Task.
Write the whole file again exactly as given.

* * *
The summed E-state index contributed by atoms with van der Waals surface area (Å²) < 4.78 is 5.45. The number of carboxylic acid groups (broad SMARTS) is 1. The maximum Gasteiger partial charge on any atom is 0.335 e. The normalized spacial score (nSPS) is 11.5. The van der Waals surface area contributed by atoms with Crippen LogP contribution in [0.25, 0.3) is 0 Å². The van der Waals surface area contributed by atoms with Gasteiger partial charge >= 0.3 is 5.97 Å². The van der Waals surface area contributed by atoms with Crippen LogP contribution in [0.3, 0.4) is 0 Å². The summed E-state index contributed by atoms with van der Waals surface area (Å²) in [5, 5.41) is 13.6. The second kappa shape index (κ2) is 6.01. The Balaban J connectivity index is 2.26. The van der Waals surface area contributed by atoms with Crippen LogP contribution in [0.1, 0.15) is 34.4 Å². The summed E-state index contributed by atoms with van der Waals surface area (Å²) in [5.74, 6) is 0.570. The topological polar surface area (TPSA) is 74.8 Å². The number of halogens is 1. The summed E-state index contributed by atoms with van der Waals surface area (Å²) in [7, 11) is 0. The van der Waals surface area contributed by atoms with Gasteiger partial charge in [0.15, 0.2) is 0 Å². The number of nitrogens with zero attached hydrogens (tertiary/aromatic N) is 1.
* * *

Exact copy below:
The summed E-state index contributed by atoms with van der Waals surface area (Å²) < 4.78 is 5.45. The number of carboxylic acid groups (broad SMARTS) is 1. The maximum Gasteiger partial charge on any atom is 0.335 e. The normalized spacial score (nSPS) is 11.5. The van der Waals surface area contributed by atoms with Crippen LogP contribution in [0.25, 0.3) is 0 Å². The van der Waals surface area contributed by atoms with Gasteiger partial charge >= 0.3 is 5.97 Å². The van der Waals surface area contributed by atoms with Crippen LogP contribution in [0.3, 0.4) is 0 Å². The summed E-state index contributed by atoms with van der Waals surface area (Å²) in [5, 5.41) is 13.6. The second kappa shape index (κ2) is 6.01. The Balaban J connectivity index is 2.26. The van der Waals surface area contributed by atoms with Crippen LogP contribution in [0.1, 0.15) is 34.4 Å². The summed E-state index contributed by atoms with van der Waals surface area (Å²) in [5.74, 6) is 0.570. The topological polar surface area (TPSA) is 74.8 Å². The number of halogens is 1. The summed E-state index contributed by atoms with van der Waals surface area (Å²) in [7, 11) is 0. The van der Waals surface area contributed by atoms with Gasteiger partial charge in [0.15, 0.2) is 0 Å². The number of nitrogens with zero attached hydrogens (tertiary/aromatic N) is 1.